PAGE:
Water spouts are even possible and waves Saturday may reach 14’, not all that high, but practically unheard of here.
I don’t recall if I have mentioned in this journal that I’ve been considering taking the train when I return in May. I like trains and want to feel the distance as one doesn’t when flying, again see parts of the country I haven’t for a while, and perhaps contemplate the fifty-one years since I started driving west the day after I graduated from college.
Last night I made up my mind and bought tickets online. Carol is coming with me. For the journey, not to see me off. No one is doing that. I’m just going to push GANNET away from A dock whatever morning in May I am ready.
We depart Chicago on May 3 and arrive in San Diego on May 5, changing trains in Los Angeles.
I made the bluetooth link to the Yellowbrick yesterday with my iPad mini and sent and received an email each way. They took about five minutes to appear.
I only had bluetooth on for fifteen minutes. That may have used 1% of battery life. At present, having been in operation for twenty days, the battery is at 93%.
During bright midday sunlight I found it difficult to read the Yellowbrick’s display, so I removed it from its mount and took it below, something I would not do at sea. However when I checked later in the afternoon, the display was easy to read. If I do send emails, I will simply have to choose my time.
I am going to put the Yellowbrick to sleep soon. This is called “Deactivate.” So if you don’t see new positions, DO NOT CALL THE COAST GUARD!
As I have mentioned here before, I have never been good at proof reading my writing. My mind sees what it expects not what the eye actually observes.
As an aside, it is interesting that we use the singular—which in my case is accurate: the mind’s eye; I’ve got my eye on you. Why not the mind’s eyes?
I do spell check these entries and read over them before and after they go online, but mistakes slip past me. Sometimes these are amusing. An extra smile for the already low admission price. I am always grateful when one of you brings them to my attention, as Jay did yesterday, for which I thank him.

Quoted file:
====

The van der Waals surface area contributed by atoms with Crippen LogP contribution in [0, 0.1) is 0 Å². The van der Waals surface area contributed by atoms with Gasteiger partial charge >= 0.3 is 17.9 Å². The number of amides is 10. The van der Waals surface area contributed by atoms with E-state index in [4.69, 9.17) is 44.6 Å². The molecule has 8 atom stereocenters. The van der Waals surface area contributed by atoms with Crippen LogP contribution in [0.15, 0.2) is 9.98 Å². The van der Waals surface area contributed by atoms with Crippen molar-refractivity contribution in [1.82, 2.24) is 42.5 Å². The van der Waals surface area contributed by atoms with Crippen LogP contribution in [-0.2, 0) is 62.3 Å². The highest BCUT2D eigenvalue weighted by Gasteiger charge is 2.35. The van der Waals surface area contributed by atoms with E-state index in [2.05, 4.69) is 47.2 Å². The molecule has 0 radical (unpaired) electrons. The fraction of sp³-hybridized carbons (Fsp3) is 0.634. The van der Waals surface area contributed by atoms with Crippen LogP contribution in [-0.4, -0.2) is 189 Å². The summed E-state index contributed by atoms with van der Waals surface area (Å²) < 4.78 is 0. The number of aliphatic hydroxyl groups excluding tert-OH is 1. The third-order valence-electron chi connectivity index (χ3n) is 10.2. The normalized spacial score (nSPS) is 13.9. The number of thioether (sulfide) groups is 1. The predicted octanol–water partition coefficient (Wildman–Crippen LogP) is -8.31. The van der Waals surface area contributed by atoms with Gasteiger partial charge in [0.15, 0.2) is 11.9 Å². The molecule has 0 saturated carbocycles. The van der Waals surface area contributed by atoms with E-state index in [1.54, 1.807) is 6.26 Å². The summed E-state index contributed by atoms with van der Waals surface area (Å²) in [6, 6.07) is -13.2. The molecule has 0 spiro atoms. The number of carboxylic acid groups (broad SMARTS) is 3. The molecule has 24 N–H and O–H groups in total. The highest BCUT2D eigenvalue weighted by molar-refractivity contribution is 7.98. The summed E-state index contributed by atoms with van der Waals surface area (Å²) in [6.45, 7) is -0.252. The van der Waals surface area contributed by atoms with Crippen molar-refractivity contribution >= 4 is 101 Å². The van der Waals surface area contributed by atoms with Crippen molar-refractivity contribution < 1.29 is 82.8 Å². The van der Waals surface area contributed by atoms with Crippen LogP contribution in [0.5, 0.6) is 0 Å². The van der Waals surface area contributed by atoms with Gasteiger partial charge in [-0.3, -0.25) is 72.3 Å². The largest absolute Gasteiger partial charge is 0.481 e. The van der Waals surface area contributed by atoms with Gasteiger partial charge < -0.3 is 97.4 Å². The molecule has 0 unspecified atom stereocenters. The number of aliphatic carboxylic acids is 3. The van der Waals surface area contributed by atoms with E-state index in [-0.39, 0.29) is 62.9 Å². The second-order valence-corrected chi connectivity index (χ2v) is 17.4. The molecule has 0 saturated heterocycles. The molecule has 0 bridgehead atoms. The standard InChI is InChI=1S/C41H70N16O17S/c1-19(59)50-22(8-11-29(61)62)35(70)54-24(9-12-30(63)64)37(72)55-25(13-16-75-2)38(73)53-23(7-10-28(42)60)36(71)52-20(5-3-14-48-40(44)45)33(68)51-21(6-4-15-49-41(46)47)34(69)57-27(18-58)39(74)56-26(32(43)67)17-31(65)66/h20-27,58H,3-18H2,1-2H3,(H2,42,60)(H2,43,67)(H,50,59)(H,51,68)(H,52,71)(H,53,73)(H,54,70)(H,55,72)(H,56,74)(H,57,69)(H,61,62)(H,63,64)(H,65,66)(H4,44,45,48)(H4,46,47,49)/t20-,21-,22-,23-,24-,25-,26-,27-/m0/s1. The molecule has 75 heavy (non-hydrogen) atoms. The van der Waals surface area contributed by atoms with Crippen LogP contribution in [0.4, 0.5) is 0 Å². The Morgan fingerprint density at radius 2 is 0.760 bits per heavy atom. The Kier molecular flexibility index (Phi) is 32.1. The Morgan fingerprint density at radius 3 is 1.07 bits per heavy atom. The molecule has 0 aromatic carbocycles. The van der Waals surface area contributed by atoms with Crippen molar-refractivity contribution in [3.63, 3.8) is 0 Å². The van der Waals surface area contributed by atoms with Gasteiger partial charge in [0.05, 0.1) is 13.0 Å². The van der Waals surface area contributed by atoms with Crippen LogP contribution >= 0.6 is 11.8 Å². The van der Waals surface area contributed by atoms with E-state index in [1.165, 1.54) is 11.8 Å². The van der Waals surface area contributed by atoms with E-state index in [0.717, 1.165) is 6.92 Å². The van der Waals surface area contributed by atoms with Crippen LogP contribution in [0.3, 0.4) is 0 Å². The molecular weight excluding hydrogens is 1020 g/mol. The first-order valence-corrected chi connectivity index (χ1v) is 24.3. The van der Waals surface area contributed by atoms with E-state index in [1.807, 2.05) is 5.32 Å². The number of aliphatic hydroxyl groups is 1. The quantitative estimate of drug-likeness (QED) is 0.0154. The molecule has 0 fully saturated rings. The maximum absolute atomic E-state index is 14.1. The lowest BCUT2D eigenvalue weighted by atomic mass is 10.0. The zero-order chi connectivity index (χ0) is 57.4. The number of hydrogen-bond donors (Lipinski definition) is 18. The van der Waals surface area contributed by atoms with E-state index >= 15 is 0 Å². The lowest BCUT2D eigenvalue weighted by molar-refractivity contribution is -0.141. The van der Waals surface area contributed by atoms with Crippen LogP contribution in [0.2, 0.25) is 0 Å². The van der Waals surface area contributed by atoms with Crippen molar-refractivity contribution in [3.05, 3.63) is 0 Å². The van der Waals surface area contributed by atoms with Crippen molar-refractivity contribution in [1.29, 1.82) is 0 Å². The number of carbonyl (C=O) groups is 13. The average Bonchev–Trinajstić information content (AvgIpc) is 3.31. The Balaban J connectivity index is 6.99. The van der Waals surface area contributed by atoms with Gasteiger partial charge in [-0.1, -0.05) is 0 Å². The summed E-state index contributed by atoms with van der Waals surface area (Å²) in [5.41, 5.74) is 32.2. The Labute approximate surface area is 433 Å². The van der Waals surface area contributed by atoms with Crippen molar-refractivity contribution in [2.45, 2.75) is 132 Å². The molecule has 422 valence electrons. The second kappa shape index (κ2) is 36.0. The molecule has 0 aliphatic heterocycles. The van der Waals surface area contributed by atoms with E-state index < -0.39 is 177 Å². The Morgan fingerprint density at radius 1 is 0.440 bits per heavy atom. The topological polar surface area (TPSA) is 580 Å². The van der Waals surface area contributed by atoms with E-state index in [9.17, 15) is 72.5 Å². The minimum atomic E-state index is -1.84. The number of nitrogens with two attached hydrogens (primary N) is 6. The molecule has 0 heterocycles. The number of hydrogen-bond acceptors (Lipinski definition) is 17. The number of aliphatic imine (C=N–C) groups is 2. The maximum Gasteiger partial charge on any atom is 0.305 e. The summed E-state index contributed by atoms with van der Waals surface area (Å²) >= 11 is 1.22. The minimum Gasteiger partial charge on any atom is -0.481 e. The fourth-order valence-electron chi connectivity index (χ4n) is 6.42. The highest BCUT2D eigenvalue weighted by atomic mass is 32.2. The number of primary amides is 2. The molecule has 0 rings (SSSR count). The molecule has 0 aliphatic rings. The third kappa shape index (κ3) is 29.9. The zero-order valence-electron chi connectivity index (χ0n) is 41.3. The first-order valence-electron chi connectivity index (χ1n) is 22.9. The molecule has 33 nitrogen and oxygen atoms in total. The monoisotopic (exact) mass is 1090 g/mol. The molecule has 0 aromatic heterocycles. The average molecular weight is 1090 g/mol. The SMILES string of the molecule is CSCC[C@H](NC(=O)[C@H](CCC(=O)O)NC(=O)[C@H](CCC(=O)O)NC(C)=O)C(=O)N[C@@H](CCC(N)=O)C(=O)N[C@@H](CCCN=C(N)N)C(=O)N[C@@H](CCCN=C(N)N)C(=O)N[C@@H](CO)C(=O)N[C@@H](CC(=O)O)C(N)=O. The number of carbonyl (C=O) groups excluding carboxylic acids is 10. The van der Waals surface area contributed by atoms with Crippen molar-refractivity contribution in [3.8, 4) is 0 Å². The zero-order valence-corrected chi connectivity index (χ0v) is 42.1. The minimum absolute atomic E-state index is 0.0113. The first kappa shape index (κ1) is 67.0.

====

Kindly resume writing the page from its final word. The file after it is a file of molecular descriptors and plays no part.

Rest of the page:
I did not push GANNET out of her slip into a flat clam, though it is an interesting image.
Tuesday, February 25, 2014
If you check GANNET’s tracking map after midnight UCT, 4:00 p.m. today San Diego time, you should see that the little boat’s stern is toward the dock. I turned her manually this morning, pushing her out of the slip in flat calm with a long line tied to her stern to spin and pull her back in. This is not hard labor. She is, as I have noted, a leaf.
I turned her to take measurements for the gudgeons for the emergency rudder being built by RudderCraft and to polish and wax her transom, which I noticed needed doing when she was out of the water. I didn’t have any polish then, but bought some over the weekend.
The rest of the hull didn’t seem to need polishing, but I started anyway. Lying on the dock was too awkward and I soon stopped. I’ll finish the job from the dinghy in some smooth harbor or when GANNET is next hauled.
Last week was a milestone. With the haul out, antifouling, installing Jordan drogue attachment plates, and ordering the emergency rudder, everything major on my to do/buy list has been done and paid for. There are still minor items. Courtesy flags. More waterproof containers and bags. Installing the gudgeons, which I won’t do until the rudder arrives in May.
The biggest remaining expense will be provisioning, one of my least favorite aspects of sailing oceans, even though I simplify it as much as possible.
But GANNET is ready three months before departure.
The Yellowbrick has now been transmitting positions twice daily since February 7. 18 days. Her battery is at 95%. Remarkable. At a discharge rate of 2% a week, the unit truly is set and forget for almost a year. I intend to turn bluetooth on and send a few emails to learn what that does to battery life.
Several of you have advised me that the photo of the frozen wave was taken not on the Great Lakes, but in Antarctica. I thank you all. Here is an explanatory link provided by Gregg.
Chicago is having one of its most severe winters ever, but it isn’t quite Antarctica.
Still a remarkable image.
Another sunny day here, but that is about to end. Two, count them, two rain storms are forecast. Tomorrow evening and again Friday into Saturday. The latter may be the biggest storm to reach southern California in two or three years, with San Diego receiving between one and two inches/2.5-5 centimeters.
As many of you know California is having a hundred year or five hundred year drought, depending on which report you read, and desperately needs the rain, though not the mud slides that will inevitably accompany it.
Maybe I will be able to locate the exact source of the leak around the forward hatch. Maybe I will even find the leak has been stopped, said he, wistfully.
A weekend storm is forecast for Chicago, too. That will be snow.
I fly back a week from tomorrow.
Thursday, February 20, 2014
I spent the morning slithering aft on the quarter berths tightening nuts on the bolts for the Jordan drogue attachment plates. It all went about as expected. One hole didn’t quite line up because as I later realized I had turned the backing plate top to bottom. One nut fell into an almost inaccessible crevice in the bilge and took a half hour to retrieve using a hack saw blade and a metal file as chopsticks.